“Changing one of these major roles is trying to address gender inequity, but it is also shifting attention to the power struggle of a woman that is in charge,” Robinson said. “We are thinking about the precision of comedy, but also thinking about how to keep the freshest perspective in a piece written in the 19th century.”

Robinson said that bringing relevant social issues alive on stage with techniques like gender bending and metaphors for wealth and privilege with a light foot is something the program had in mind while choosing this year’s performances.

After the college bids the pirates adieu, a new group of performers and designers hit the stage with a dramatic comedy following a man with passion, and a big problem. “The Language Archive,” directed by Marc Gomes, assistant professor in the Center for Theatre and Dance, examines how big of a role communication plays in all lives.

“The Language Archive” is a play that follows a scientist who has spent his entire life obsessed with saving languages with a particular interest in communication. Ironically, however, this language buff is unable to communicate effectively with the one person he cares most about, Gomes said.

“It’s about understanding what the actual aspects of communication are rather than just shared languages or collecting or documenting language,” Gomes said. “Understanding where in the spaces in between languages there is actual communication, rather than speaking or hearing words.”

Following “The Language Archive,” a musical adaptation of Shakespeare’s “Twelfth Night,” directed by Courtney Young, associate professor in the Center for Theatre and Dance, will take the stage.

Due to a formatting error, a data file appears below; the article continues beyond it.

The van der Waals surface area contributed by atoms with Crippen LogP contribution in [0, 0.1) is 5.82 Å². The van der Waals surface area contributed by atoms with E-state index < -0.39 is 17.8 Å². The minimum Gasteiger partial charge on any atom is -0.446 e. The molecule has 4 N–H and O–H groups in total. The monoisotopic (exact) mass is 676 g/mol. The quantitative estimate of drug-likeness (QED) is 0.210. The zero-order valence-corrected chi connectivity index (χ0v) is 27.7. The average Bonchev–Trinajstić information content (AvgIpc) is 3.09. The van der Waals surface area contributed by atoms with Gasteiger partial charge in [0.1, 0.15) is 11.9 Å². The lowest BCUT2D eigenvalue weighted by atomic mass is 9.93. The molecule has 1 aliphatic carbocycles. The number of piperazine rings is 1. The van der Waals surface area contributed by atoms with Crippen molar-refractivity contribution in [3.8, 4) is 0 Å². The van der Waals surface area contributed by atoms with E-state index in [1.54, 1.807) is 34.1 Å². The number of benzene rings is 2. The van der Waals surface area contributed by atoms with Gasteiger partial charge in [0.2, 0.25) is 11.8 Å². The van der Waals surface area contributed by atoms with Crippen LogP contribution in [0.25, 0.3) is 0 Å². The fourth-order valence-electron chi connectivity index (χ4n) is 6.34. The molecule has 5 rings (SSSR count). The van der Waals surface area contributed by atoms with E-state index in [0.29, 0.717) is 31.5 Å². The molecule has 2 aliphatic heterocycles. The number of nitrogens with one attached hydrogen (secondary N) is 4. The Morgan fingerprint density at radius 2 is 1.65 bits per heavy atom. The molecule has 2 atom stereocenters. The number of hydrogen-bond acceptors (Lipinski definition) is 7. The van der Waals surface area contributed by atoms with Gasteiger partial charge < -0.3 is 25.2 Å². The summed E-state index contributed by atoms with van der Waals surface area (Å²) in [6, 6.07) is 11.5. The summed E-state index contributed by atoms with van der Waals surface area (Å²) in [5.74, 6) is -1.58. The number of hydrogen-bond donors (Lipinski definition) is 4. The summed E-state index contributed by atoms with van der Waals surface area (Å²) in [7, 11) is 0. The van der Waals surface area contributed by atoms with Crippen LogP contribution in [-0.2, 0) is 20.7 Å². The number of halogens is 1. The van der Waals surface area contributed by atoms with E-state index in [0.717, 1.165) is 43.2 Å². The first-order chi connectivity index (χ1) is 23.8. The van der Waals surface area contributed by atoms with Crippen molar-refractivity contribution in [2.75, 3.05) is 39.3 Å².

This classic Shakespeare play supplemented with music inspired by New Orleans jazz, ’80s pop and traditional musical theater follows twins who were separated in a disaster, but eventually end up in the same place. Comedy arises from the Shakespearean twists and turns like mistaken identities and love stories along this self-realization journey, Young said. 

“This adaptation is really about having thought the world was one way, but because of going through an experience, the characters can now see through the eyes of another human being, and that has expanded their world view and sense of self worth,” Young said.

From left, senior Athena Rajnai and junior Nick Capodilupo rehearse a scene from “The Pirates of Penzance” on Jan. 30 in Dillingham studio four. Grace Vanderveer/The Ithacan

The Spring 2023 season finishes with a modern twist on a classic tragedy in “Caesar,” directed by Catherine Weidner, professor in the Center for Theater and Dance. Set in modern Rome, this play explores how relevant the themes of the ageless “Julius Caesar” are in today’s society, especially modern politics, Weidner said.

“We are pushing the reset button on what people might think about Shakespeare, what people might think about Julius Caesar and saying ‘let’s expose this for what it is, for what it means today,” Weidner said.